Now here's something you don't see every day.Back in 2005, a horror film named Tamara came and went without much notice. It was a solid little thing about a girl accidentally killed who comes back to enact revenge on her tormentors. It's a lot like the Japanese Tomei series, only without the regeneration aspect. Tamara comes back from the grave; Tomei can't die.It's now 2014 and the original writer of Tamara, Jeffrey Reddick, and a new writer/collaborator, J.D. Matthews, are releasing a novelization of Tamara coming out in October.It'll be interesting to see how … Continue Reading ››
This week at Man, I Love Films, I reviewed Tower of Evil. Tower of Evil is a 1972 horror film from England, also known as Horror on Snape Island. It's...pure exploitation, and not in the good way.Horror Thursday: Tower of Evil
I like horror games. I'm pretty terrible at them, too. Until a few years ago, my reaction at a scare was to turn off the TV or monitor and wait for someone else to show up to turn off the console. I've gotten better and even revisited a lot of those games that caused the overreaction.One area that I've always wondered about is a slasher-themed video game. There were a few in the 1980s on the NES (specifically Friday the 13th, Halloween, and A Nightmare on Elm Street). Texas Chainsaw Massacre predated those efforts on the Atari 2600 and … Continue Reading ››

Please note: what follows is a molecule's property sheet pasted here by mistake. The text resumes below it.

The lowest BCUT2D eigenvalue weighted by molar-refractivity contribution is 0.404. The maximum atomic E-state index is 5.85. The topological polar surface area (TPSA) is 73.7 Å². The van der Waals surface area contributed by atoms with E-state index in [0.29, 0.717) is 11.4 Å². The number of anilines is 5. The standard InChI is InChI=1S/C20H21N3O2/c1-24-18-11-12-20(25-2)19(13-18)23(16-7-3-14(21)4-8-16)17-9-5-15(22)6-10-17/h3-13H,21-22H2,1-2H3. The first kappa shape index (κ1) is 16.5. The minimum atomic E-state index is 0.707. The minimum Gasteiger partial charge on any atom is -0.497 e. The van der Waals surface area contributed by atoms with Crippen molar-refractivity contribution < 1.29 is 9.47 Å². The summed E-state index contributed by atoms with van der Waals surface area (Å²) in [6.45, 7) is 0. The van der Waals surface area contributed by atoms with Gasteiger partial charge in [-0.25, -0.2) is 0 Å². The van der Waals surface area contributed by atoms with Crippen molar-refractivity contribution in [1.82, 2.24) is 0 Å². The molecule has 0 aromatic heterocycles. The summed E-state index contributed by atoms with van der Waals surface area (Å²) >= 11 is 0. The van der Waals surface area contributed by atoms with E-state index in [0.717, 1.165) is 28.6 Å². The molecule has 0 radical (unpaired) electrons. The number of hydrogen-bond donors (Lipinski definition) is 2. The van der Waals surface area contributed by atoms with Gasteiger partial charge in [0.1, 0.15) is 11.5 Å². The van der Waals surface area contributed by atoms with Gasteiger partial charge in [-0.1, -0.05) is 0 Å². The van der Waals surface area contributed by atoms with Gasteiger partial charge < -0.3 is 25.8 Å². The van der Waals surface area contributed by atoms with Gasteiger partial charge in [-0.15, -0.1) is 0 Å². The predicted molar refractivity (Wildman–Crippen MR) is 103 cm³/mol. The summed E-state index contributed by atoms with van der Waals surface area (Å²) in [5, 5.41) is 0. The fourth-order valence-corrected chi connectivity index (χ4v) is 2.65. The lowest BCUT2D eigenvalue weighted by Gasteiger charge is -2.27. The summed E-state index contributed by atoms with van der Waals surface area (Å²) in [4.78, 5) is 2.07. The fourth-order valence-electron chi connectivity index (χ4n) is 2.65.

I'm a big fan of body horror. Very few other genres freak me out as much as this one does. Body horror is almost always guaranteed to do some nasty things to fingernails or eyeballs and I just can't with those gags. Contracted delivers on that front, but not so much with the rest of it.Horror Thursday: Contracted
Good news, everyone! I found a new short film to excerpt for my ever-growing Lovecraft on the Silver Screen panel."Black Sugar" is a short film from Hank Friedmann. Teenagers decide to experiment with a new drug that transports them to a nightmare world of pain, darkness, and winged/tentacled monsters that can actually harm them from inside their minds. It's...graphic enough to post under the jump with a NSFW warning. It's also really, really good.
It seems like every year at the Sundance Film Festival, there's that one horror film that gets all the buzz. Last year, it was We Are What We Are. This indie horror is a slow burn in the tradition of Rosemary's Baby and that in itself is quite refreshing.The Parkers are a deeply religious family. Their faith can be traced back for centuries to early settlers in the American West. They believe in family, tradition, and independence. No one may ever see a doctor and the children are discouraged from interacting with the outside world. Everything changes when mother Emma … Continue Reading ››